Detective Inspector Philip Swanton reviewed the enquiry logs around 24 hours after the 19-year-old went missing on the evening of November 7 2017.
He said from reading the logs his personal opinion at the time was that Ms Pope had likely “come to some harm at hand of a third person”.
The college student, who had severe epilepsy and ran away from her aunt’s home in Swanage, was originally graded as medium risk before being upgraded by a control-room inspector at about 1.30am the next day.
Mr Swanton told Dorset Coroner’s Court the case should have been reviewed as a matter of policy by an experienced detective as soon as possible after Ms Pope was graded high-risk to establish important lines of enquiry.
Instead, no review had been carried out when he came on call more than 16 hours later on the evening of November 8, he said.
While carrying out the review, Mr Swanton said it became clear that not all the relevant information needed in a missing person inquiry had been gathered by officers up until that point.
He said he was concerned about a lack of structure to the investigation and that no-one appeared in charge.
Nor could he see, from the logs, what actions had or had not been undertaken.
He told the jury: “It’s very important because there’s information that can come in as a result of inquiries. So, it may well be that an inquiry that’s raised receives some significant information, which may well take you in a certain direction.”
Mr Swanton was asked: “If you can’t have a clear idea of what information has come in, and what’s been done, what’s the risk?”
He replied: “The risk is that either something’s missed, or something’s not actioned as quickly as it should or could be.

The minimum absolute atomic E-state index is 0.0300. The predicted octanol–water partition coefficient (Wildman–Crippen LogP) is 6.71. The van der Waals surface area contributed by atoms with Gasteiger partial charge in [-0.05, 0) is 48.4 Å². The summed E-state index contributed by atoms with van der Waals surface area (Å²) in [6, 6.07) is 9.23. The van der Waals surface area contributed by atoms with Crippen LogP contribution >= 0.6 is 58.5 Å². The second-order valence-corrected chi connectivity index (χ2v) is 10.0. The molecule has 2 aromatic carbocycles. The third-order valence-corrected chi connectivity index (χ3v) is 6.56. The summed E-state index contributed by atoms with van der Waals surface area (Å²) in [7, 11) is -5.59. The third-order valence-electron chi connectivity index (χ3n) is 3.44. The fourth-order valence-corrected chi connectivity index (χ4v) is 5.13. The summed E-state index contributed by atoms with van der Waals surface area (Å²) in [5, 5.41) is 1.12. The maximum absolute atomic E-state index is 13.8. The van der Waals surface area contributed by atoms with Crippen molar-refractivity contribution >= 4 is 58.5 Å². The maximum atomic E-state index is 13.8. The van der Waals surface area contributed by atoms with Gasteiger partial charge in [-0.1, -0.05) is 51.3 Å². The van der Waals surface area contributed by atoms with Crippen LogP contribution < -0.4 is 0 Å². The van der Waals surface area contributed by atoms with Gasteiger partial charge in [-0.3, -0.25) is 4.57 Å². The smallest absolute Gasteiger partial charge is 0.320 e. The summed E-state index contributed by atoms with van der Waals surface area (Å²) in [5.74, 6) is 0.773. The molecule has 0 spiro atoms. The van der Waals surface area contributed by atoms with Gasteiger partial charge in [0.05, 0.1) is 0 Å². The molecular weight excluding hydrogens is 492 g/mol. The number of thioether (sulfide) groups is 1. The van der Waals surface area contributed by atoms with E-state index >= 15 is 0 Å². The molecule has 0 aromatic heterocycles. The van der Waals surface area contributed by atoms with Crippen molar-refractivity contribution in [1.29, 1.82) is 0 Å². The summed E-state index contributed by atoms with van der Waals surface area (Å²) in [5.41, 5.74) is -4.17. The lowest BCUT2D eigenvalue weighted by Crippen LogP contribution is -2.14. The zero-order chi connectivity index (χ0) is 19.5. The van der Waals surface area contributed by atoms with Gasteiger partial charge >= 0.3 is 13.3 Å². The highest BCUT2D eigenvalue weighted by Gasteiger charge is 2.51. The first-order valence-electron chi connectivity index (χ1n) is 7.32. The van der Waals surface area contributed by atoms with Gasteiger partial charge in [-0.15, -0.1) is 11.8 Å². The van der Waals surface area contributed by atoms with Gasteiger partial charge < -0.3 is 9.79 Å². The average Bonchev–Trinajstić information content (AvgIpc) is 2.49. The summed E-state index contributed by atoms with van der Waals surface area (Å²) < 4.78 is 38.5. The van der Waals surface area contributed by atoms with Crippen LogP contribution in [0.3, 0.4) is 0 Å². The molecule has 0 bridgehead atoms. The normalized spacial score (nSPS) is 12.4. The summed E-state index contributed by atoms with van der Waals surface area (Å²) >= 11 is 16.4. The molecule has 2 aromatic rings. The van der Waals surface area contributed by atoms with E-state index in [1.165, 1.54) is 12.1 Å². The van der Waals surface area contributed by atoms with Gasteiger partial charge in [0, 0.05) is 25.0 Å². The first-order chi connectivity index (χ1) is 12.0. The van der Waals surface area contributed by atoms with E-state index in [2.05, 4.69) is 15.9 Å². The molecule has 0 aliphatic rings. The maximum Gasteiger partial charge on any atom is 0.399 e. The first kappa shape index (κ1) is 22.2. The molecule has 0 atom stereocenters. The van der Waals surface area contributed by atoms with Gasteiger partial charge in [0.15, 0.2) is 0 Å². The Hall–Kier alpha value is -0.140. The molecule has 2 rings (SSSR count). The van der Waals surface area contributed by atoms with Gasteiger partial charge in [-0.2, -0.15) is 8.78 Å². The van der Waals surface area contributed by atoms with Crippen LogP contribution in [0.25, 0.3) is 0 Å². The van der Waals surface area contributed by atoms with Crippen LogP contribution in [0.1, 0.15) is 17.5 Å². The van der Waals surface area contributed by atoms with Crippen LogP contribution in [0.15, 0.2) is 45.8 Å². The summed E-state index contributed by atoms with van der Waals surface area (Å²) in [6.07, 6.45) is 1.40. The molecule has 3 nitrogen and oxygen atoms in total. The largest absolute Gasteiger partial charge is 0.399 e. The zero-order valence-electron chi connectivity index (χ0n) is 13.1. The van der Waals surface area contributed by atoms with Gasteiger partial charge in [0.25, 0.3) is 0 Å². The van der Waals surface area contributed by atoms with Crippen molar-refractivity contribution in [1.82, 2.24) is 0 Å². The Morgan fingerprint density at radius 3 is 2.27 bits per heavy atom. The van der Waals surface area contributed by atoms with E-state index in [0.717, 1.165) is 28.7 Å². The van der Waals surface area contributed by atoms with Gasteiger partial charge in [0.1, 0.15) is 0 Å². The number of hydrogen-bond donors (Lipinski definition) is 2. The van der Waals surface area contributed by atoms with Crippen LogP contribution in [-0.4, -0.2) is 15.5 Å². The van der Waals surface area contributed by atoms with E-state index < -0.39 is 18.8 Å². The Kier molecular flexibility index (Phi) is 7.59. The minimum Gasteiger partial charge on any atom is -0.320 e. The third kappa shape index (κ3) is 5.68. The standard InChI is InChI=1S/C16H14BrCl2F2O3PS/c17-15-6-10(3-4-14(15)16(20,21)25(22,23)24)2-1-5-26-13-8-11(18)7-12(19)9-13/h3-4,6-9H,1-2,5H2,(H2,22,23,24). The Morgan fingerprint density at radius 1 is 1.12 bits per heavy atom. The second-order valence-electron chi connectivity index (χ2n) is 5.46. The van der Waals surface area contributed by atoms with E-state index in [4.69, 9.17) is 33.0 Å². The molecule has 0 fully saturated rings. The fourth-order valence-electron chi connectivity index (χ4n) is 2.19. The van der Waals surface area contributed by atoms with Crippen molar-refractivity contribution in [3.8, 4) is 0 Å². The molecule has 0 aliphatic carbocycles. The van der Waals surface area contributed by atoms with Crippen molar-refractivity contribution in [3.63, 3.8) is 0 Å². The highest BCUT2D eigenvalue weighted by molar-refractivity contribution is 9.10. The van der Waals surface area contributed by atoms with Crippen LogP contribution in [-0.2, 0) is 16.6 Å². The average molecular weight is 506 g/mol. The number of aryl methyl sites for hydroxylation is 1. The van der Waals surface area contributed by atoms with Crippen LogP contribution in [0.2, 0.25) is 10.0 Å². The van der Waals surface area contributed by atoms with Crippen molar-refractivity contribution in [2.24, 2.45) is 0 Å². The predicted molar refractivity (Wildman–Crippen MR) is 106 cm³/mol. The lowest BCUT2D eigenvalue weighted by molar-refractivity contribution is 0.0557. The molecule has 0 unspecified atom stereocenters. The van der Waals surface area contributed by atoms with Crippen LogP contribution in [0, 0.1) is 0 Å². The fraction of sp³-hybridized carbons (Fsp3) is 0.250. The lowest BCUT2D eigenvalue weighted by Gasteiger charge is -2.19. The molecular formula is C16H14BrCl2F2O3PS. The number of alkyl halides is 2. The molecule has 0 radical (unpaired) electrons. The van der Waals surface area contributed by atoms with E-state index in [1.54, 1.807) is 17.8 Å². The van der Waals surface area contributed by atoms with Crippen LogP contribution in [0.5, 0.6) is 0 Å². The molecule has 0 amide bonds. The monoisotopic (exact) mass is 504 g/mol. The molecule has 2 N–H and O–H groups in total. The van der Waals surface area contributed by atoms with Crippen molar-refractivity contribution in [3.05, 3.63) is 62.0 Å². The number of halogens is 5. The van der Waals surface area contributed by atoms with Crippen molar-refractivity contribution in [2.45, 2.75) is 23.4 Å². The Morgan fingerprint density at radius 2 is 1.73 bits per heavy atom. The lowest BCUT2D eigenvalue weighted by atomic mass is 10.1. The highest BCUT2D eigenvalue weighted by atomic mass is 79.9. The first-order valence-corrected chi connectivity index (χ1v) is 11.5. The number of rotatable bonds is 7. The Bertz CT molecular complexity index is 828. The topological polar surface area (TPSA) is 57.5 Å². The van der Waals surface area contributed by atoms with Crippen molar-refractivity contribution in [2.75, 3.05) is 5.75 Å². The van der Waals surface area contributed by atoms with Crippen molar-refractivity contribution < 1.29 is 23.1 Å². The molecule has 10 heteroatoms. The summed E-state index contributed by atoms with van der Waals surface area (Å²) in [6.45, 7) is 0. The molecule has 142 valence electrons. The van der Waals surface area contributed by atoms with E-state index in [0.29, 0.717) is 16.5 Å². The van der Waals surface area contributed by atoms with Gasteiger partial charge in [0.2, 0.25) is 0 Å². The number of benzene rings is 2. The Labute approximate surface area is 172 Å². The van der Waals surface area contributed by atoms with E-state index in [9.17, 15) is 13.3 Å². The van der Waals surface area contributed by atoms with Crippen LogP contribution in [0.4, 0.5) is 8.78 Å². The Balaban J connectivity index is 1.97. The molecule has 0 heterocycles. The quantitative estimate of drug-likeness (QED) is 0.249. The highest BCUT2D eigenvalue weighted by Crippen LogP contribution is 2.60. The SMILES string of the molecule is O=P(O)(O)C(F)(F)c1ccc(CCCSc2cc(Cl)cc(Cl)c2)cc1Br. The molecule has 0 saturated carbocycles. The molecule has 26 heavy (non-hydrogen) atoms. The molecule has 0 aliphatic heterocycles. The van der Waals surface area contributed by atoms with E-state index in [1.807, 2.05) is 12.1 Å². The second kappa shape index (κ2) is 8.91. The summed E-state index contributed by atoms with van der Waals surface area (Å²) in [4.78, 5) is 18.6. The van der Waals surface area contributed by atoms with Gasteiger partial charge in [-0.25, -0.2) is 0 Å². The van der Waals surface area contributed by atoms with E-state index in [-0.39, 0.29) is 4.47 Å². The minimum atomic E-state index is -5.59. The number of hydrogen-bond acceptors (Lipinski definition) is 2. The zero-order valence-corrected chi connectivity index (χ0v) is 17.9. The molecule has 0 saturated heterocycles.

“In my personal opinion after reviewing the logs I thought Gaia had probably come to some harm at hand of a third person.”
Over four hours, Mr Swanton compiled a list of 23 basic actions for officers to do including tracking down a number of Ms Pope’s associates and questioning them about their whereabouts the previous day and searching their addresses, including a Tinder contact.
He also made directions to urgently look at her mobile phone logs and usage, carry out financial checks on her bank account, to monitor social media appeals, inform local taxi drivers and follow up specific tips from members of the public.
“We weren’t aware of where she was or the full circumstances of why she had gone missing,” Mr Swanton said.
“My thought process there is start establishing who does she know? How does she know them? And when did she last see them?”
Asked by the coroner if delays had impacted on opportunities to find Ms Pope, DI Swanton said: “Potentially. The investigation may or may not have gone in a different way.
“Sadly, we won’t ever be able to change that.”
The court was previously told there was a near three-hour delay in opening a missing person report after the alarm was raised by the teenager’s aunt, Talia Pope.
A number of witnesses have also testified that Ms Pope should have been graded a high-risk missing person from the beginning.
Officers responding to the report have said the resources they were initially given to conduct a thorough search of the area were inadequate.
The jury in Bournemouth also heard the acting sergeant in Wareham at the time when the report was made, former police constable Sean Mallon, failed to hand over or inform the night shift sergeant that Ms Pope was missing when he clocked off at 11.30pm. Mr Mallon was disciplined for his role in the case.
Ms Pope’s disappearance sparked a large prolonged search operation in the Swanage area involving the police, Coastguard, National Police Air Service, Dorset Search and Rescue, and members of the public.
Eleven days later, on November 18, her body was found by police search teams in undergrowth between Dancing Ledge and Anvil Point, close to the coastline.